It’s bound to happen. You’re sick and need to call off work. You’d like some extended time off to care for a family member. You accepted a new job and want to give a letter of resignation to your current employer. Whatever the situation, there will come a time when you’ll need to give notice of some kind to your employer or employment services agency.
So just how much notice is acceptable for these different scenarios? There are exceptions, but here are some general guidelines to follow when it comes to communicating your needs in a professional – and timely – manner:
Calling Off Sick
Contact your employer as soon as you know you’re too sick to work. Follow up first by phone, and leave a voice message if you don’t speak directly to someone. It’s also a good idea to send a follow-up email.
Taking an Extended Leave
If you’re requesting an extended leave of absence, your employer might need to find someone to fill your shoes during your time off. Whenever possible, give several days to several weeks’ notice of your situation.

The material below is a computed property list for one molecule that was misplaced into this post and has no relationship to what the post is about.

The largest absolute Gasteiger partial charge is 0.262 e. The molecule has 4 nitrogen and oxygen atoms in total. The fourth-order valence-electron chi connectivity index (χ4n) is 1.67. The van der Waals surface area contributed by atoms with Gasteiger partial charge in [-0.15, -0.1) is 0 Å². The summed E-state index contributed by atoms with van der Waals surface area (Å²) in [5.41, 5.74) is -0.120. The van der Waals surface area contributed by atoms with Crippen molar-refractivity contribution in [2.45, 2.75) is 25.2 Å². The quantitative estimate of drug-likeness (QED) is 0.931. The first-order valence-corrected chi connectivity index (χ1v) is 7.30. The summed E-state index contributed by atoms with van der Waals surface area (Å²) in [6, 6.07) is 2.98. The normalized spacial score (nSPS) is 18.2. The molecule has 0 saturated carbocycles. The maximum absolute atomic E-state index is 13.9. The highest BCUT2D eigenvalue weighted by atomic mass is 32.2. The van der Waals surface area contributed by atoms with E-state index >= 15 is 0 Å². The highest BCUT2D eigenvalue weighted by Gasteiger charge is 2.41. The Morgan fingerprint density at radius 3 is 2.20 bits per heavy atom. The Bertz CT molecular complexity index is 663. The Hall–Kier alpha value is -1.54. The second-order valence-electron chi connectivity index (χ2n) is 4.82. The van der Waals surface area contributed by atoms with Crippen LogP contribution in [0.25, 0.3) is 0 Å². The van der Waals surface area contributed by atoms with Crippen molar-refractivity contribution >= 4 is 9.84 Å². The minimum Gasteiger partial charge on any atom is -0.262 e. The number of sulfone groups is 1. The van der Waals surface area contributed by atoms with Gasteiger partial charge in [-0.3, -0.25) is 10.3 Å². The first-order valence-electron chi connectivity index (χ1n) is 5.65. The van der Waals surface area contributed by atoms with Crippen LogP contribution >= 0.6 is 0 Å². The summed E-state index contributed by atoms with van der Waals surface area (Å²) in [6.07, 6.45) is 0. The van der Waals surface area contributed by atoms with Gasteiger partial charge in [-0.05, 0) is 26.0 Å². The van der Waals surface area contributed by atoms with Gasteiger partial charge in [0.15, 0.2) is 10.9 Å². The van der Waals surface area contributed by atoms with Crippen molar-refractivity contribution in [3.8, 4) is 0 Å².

Handing in a Resignation
When resigning from a position, an employee should give as much notice as possible – at least two weeks’ notice is recommended as a minimum. This rule also applies to an employee who is leaving a temporary assignment.
Some people view temp assignments as unimportant, but it’s quite the opposite. The employer needs you! That’s why you should always give reasonable notice – a week to two weeks, depending on the assignment. Leaving a job without notice is unprofessional and can affect your chances of finding future work. Whenever possible, give your notice in person and follow up with a formal letter.
Last but not least, work with your employer to finalize the details of your exit plan.